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October 2004
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December 2004

Words about plagiarism

NEW YORKER -- "Words belong to the person who wrote them. There are few simpler ethical notions than this one, particularly as society directs more and more energy and resources toward the creation of intellectual property." The New Yorker makes this point in an article that examines how storylines to "CSI" and "Law and Order" come to the screen. Sometimes the ideas don't originate with the scriptwriters.

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RobodumpTRIGGUR -- In Tipperary Institute, we have Robocode, a competition to the end for electronic tanks that battle on screen. Inside one of the toilets, we might have Robodump, an MP3 loop filled with creative sounds normally heard and quickly repressed. It challenges even the most open-minded advocates of performance art. The demented Kevin Kelm stuck it into his men's room and reports that "the office was abuzz all morning with gossip about the guy in the bathroom. Several people theorized it was the CFO. The janitor commented to someone in the hallway that he wanted to clean the restroom but 'this guy's been in there all morning.'"

US Networks Ban Private Ryan

D-day landingAP -- Several US affiliate television stations on the ABC network will not air "Saving Private Ryan" as part of their network's coverage of Veterans Day because they believe they will be sanctioned by the Federal Communications Commission. They draw their conclusions from the reaction Bono got when he said "Fuck" on live television. As anyone living in Ireland knows, you use the F-word to authenticate an experience. It's not as shocking as the C-word, which also attracts the ire of the FCC.

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Sexiest McDonald Ad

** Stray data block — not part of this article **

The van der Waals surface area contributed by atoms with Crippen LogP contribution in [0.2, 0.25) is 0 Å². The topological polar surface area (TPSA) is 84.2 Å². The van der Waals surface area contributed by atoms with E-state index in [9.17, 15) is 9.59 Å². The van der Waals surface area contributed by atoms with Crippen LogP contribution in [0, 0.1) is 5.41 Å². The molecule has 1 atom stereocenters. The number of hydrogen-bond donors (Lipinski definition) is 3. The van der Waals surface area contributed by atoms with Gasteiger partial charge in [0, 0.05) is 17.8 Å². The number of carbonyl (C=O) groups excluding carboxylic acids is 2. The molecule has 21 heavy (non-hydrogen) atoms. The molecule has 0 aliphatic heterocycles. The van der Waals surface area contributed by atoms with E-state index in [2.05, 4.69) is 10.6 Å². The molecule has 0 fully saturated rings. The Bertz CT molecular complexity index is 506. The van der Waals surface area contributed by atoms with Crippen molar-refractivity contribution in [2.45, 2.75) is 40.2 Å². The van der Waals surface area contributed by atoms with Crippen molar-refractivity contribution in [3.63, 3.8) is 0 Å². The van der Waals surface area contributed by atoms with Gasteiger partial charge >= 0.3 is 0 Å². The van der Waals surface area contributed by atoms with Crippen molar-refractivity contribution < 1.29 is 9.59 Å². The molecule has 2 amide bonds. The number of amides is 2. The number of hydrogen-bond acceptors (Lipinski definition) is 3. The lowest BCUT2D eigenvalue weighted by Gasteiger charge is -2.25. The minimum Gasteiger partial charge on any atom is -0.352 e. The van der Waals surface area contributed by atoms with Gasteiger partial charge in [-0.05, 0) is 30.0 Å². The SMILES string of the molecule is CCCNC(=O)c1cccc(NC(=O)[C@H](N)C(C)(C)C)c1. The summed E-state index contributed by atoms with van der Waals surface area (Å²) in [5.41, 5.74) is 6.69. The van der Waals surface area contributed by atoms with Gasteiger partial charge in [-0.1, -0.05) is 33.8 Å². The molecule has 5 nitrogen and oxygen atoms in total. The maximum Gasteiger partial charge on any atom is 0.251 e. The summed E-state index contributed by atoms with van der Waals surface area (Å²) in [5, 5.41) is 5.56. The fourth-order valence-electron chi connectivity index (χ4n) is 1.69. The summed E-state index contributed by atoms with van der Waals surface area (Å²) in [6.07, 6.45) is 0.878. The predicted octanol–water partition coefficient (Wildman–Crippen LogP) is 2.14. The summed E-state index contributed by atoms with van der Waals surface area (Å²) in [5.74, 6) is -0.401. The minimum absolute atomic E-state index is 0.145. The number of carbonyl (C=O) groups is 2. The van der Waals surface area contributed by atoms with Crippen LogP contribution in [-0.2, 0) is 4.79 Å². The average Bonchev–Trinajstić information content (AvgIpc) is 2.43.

Sexiest McDonaldsMcDONALDS -- Have a look at what could be the sexiest McDonald's advertisement ever. Clicking the image launches a 600kb Windows Media Video. The video, its backing track, hair effect, and yellow leather are sure to strike a lasting reaction with the lads who are cruising for a late-night takeaway option. Things have never looked better in McDonalds.


Media Trip 0446

Karlin's in-box

CLONMEL -- On the day Doc Searls Blog turns five years old, our Year Three multimedia students journey to Dublin to see some artefacts of communication along with meeting some of the key people in Irish new media cultue. We will blog about the day after the events are done and dusted, even though I could ask students to moblog the high points. We won't because we're filming and touring galleries and I think the phoneblog gets in the way of important analogue events.

  • We plan to stop at the Straffan Steam Museum to see a snippet of cable used to connect Europe to North America, steam engines that powered Ireland through the Industrial Revolution and a cross-section of rail cars that existed on Irish Rail long before the Luas trams.
  • Karlin Lillington, the technoculture journalist and blogger, talks about "Working to publicise Irish Technology" during a session in the round at Temple Bar Gallery and Studios.
  • Students will explore two exhibitions in the Temple Bar Gallery & Studios, then participate in a media critique session while returning home to Clonmel. In "As if in a dream, as dreamt by another", Robert Jacques has produced several vertical floors of textile hangings derived from photos of immigrants to Ireland. Vaari Claffey has assembled 23 works in "No one else can make me feel the colours that you bring". They are as diverse as the media used to produce them. 

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